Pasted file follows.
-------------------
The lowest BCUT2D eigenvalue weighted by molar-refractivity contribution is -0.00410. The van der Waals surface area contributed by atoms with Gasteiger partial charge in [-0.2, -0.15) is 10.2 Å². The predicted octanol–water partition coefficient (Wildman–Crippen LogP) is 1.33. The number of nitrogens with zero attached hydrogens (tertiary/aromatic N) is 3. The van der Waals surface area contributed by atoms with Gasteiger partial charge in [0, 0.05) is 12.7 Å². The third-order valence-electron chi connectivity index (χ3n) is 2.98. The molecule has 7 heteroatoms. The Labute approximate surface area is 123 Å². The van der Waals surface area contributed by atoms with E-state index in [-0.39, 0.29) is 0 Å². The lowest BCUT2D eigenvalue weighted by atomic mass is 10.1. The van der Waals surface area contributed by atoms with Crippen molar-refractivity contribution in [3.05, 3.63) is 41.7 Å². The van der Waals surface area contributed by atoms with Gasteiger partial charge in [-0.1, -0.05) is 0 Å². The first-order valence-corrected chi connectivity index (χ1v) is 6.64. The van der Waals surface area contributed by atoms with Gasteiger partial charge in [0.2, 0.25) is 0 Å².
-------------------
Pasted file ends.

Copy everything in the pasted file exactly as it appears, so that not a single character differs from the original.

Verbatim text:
The lowest BCUT2D eigenvalue weighted by molar-refractivity contribution is -0.00410. The van der Waals surface area contributed by atoms with Gasteiger partial charge in [-0.2, -0.15) is 10.2 Å². The predicted octanol–water partition coefficient (Wildman–Crippen LogP) is 1.33. The number of nitrogens with zero attached hydrogens (tertiary/aromatic N) is 3. The van der Waals surface area contributed by atoms with Gasteiger partial charge in [0, 0.05) is 12.7 Å². The third-order valence-electron chi connectivity index (χ3n) is 2.98. The molecule has 7 heteroatoms. The Labute approximate surface area is 123 Å². The van der Waals surface area contributed by atoms with E-state index in [-0.39, 0.29) is 0 Å². The lowest BCUT2D eigenvalue weighted by atomic mass is 10.1. The van der Waals surface area contributed by atoms with Crippen molar-refractivity contribution in [3.05, 3.63) is 41.7 Å². The van der Waals surface area contributed by atoms with Gasteiger partial charge in [-0.1, -0.05) is 0 Å². The first-order valence-corrected chi connectivity index (χ1v) is 6.64. The van der Waals surface area contributed by atoms with Gasteiger partial charge in [0.2, 0.25) is 0 Å².